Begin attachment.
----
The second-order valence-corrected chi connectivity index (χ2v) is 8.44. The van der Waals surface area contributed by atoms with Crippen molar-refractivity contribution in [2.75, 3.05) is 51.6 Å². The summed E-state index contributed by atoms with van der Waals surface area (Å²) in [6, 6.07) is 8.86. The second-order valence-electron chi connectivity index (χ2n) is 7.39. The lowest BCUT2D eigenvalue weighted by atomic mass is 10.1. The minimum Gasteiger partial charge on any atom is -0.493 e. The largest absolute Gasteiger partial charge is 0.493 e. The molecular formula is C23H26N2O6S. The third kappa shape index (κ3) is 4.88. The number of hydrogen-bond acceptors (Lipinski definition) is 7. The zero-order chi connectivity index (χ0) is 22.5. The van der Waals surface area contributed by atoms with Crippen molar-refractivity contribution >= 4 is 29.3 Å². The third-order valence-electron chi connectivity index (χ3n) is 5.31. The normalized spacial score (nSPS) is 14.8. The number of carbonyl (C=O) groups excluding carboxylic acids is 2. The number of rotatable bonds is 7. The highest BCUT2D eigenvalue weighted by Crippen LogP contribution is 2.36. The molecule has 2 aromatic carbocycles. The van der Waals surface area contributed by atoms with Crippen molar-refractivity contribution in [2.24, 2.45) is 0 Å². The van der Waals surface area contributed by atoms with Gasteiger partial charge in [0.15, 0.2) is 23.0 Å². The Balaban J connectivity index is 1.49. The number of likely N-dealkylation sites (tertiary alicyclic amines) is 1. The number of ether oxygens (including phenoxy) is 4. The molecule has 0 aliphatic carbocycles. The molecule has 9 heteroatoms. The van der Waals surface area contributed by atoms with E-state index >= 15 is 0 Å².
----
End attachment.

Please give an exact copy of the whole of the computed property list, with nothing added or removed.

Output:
The second-order valence-corrected chi connectivity index (χ2v) is 8.44. The van der Waals surface area contributed by atoms with Crippen molar-refractivity contribution in [2.75, 3.05) is 51.6 Å². The summed E-state index contributed by atoms with van der Waals surface area (Å²) in [6, 6.07) is 8.86. The second-order valence-electron chi connectivity index (χ2n) is 7.39. The lowest BCUT2D eigenvalue weighted by atomic mass is 10.1. The minimum Gasteiger partial charge on any atom is -0.493 e. The largest absolute Gasteiger partial charge is 0.493 e. The molecular formula is C23H26N2O6S. The third kappa shape index (κ3) is 4.88. The number of hydrogen-bond acceptors (Lipinski definition) is 7. The zero-order chi connectivity index (χ0) is 22.5. The van der Waals surface area contributed by atoms with Crippen molar-refractivity contribution >= 4 is 29.3 Å². The third-order valence-electron chi connectivity index (χ3n) is 5.31. The normalized spacial score (nSPS) is 14.8. The number of carbonyl (C=O) groups excluding carboxylic acids is 2. The number of rotatable bonds is 7. The highest BCUT2D eigenvalue weighted by Crippen LogP contribution is 2.36. The molecule has 2 aromatic carbocycles. The van der Waals surface area contributed by atoms with Crippen molar-refractivity contribution in [2.24, 2.45) is 0 Å². The van der Waals surface area contributed by atoms with Gasteiger partial charge in [0.15, 0.2) is 23.0 Å². The Balaban J connectivity index is 1.49. The number of likely N-dealkylation sites (tertiary alicyclic amines) is 1. The number of ether oxygens (including phenoxy) is 4. The molecule has 0 aliphatic carbocycles. The molecule has 9 heteroatoms. The van der Waals surface area contributed by atoms with E-state index >= 15 is 0 Å².